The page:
The Committee meetings were convened several times in 1788 and 1789 at the Oxford coffeehouse in the Strand but it has been difficult to pin down any information about it other than the passing reference in Feltham’s book. It is possible that it traded under a different name and was simply known as the Oxford coffeehouse. It may well have been the British Coffeehouse at which a meeting was convened to form the Oxford and Cambridge Club in 1830 for those graduates of the Universities who were in London, or it may have been a coffeehouse that had begun in Oxford itself and then migrated to London. Wherever and whatever it was, meetings were held there and here such decisions were made as to the names of the first candidates as pupils and the appointment of the first Matron.

At the same time as Committee meetings were being held in the Oxford coffeehouse in the Strand, we also have the first mentions of St Alban’s Tavern in connection with the School. It was from here on 5th January 1789 that ‘many of the Governors met … and went in procession from the Treasurer’s House with the Children clothed in the dress of the Institution to the School where they (Children) were delivered in the Care of the Matron.’

Newspaper
Morning Herald, January 8, 1789

After the children were ‘delivered’, the gentlemen returned to the tavern to dine. Of the tavern itself, there is little information although it did give its name to a political group who met there and ‘who aimed to bring about a reconciliation of William Pitt the Younger and Charles James Fox in a unified Ministry. They were named after the St. Alban’s Tavern where the members met from January 1784.’ (Wikipedia) Another group that met there was the St Albans Medical Club, a London dining club which met until 1797. (http://archives.wellcome.ac.uk/) The Tavern had been named for the place it was situated but the street was demolished to create Regent St (although there is still a St Albans Street, it is not the original one). The ‘old’ St Albans Street ‘was described by Strype in 1720 as ‘handsome [and] well built’, and ran from the north side of Pall Mall up to the market place.’ (2) (www.british-history.ac.uk.)

The regular meetings continued to vary in venue between the Oxford, St Albans and a third place – the Free Mason’s Tavern. At the meeting on 30th April 1789, ‘The Secretary read a Letter which he had received from Mr White the Grand Secretary, purporting that the Hall Committee had Granted the Use of a Room in the Free Mason’s Tavern for the Meetings of this Institution during the time the Tavern may be untenanted.’ The Minute Book ends shortly after this entry so it is not clear whether the meetings continued to be peripatetic or whether they moved to the Free Mason’s Tavern until 1795. In June of that year – and it is indeed the only way we know when the School had moved to its second, larger and purpose-built site – other Minutes record that the meeting was at the new Schoolhouse in St George’s Fields. (Image from http://www.londonremembers.com/subjects/freemasons-tavern)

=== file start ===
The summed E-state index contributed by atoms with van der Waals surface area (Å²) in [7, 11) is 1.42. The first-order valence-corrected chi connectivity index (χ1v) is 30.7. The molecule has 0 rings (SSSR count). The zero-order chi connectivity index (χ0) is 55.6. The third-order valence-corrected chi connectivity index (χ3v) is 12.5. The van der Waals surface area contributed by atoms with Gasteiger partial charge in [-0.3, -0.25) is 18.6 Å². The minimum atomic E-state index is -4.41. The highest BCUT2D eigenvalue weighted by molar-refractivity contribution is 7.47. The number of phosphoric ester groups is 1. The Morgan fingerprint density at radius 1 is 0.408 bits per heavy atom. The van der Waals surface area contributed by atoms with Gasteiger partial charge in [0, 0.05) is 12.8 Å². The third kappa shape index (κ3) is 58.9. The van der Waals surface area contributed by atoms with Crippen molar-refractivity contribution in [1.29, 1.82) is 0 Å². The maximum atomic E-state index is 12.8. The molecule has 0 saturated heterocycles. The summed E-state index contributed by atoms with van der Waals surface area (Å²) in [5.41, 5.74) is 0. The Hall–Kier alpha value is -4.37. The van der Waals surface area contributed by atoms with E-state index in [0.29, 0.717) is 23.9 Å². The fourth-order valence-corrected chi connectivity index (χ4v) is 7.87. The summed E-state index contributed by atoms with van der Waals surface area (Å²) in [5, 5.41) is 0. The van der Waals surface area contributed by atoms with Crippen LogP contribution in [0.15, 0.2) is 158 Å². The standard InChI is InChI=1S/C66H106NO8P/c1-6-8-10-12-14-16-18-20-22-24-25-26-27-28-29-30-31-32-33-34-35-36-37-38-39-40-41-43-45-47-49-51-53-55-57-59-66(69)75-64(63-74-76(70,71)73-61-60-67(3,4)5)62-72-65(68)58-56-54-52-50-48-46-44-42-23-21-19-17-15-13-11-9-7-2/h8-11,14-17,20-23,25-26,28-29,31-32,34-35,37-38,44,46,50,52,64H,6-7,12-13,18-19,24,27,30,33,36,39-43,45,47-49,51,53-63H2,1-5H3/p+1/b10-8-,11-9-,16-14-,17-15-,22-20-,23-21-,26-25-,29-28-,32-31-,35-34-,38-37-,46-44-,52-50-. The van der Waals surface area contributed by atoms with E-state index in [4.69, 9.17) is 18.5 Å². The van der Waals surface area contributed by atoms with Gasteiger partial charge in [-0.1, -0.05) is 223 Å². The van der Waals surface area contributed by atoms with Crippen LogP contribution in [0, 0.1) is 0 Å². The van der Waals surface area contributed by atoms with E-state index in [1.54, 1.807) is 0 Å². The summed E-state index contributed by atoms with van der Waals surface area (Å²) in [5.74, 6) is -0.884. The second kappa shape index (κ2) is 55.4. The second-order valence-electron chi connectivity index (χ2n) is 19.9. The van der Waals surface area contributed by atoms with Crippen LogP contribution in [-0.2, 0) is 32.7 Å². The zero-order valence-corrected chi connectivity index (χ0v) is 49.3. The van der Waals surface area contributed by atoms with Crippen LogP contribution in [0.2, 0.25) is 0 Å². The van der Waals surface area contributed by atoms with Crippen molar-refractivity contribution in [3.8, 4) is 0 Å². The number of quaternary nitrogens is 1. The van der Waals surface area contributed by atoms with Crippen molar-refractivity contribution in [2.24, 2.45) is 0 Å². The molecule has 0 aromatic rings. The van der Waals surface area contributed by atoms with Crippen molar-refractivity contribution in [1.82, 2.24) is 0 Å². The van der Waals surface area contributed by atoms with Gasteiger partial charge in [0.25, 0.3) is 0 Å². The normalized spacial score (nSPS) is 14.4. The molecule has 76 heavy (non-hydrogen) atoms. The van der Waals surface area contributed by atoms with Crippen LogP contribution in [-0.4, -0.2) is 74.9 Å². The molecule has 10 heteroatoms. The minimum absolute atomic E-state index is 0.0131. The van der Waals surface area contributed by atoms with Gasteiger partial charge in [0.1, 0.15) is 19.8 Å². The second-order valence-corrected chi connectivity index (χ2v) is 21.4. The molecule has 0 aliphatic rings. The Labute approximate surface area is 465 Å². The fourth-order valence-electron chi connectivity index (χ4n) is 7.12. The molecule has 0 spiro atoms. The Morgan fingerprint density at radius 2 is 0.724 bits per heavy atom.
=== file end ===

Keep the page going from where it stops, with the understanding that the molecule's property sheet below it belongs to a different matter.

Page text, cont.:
GQS
The Freemasons Tavern

In 1774, the premises of the Free Mason’s Tavern were occupied for a short time by Mary Robinson. Her own account says: ‘On our return to London after ten days’ absence, a house was hired in Great Queen Street, Lincoln’s Inn Fields. It was a large, old-fashioned mansion, and stood on the spot where the Freemasons’ Tavern has since been erected.’(3) (www.british-history.ac.uk.) The tavern was built in 1786 by William Tyler so one presumes that its being untenanted was due to its newness rather than any other cause. But the fact that it was in Great Queen Street will ring bells with those associated with the School. Not only is it where Grand Lodge is to be found but it is also the home of the organisation that formerly supported the School (1788-1978).

Quite amazing the history behind such simple statements as where meetings were held! Time for refreshment, methinks. Mine’s a regular cappuccino please.

References

  1. Edward Walford, ‘Pall Mall; Clubland’, in Old and New London: Volume 4 (London, 1878), pp. 140-164 http://www.british-history.ac.uk/old-new-london/vol4/pp140-164 [accessed 19 February 2016].)
  2. ‘St. James’s Fair, St. James’s Market and Surrounding Streets’, in Survey of London: Volumes 29 and 30, St James Westminster, Part 1, ed. F H W Sheppard (London, 1960), pp. 215-222 http://www.british-history.ac.uk/survey-london/vols29-30/pt1/pp215-222 [accessed 17 February 2016]
  3. ‘Freemasons’ Hall’, in Survey of London: Volume 5, St Giles-in-The-Fields, Pt II, ed. W Edward Riley and Laurence Gomme (London, 1914), pp. 59-83 http://www.british-history.ac.uk/survey-london/vol5/pt2/pp59-83 [accessed 19 February 2016].
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The Old One Hundredth*

As an antithesis to the series ‘They died too young’, there are several former pupils who have reached their Hundredth birthday. This series of posts celebrates their lives. There are not quite as many of them as those that died too young but there’s more to write about them so they have been grouped.

It should also be pointed out that the numbers of those who got more than halfway through their ninth decade are considerable – 41 to be precise with 4 not quite tiptoeing into their centenary. And that’s just the pre-1914 pupils!

*The title refers to the hymn based on Psalm 100 with the lyrics ‘All people that on earth do dwell’. This hymn was often sung at School and at allied Masonic events.

Centenarians Ethel Athalinda

(click title above to view)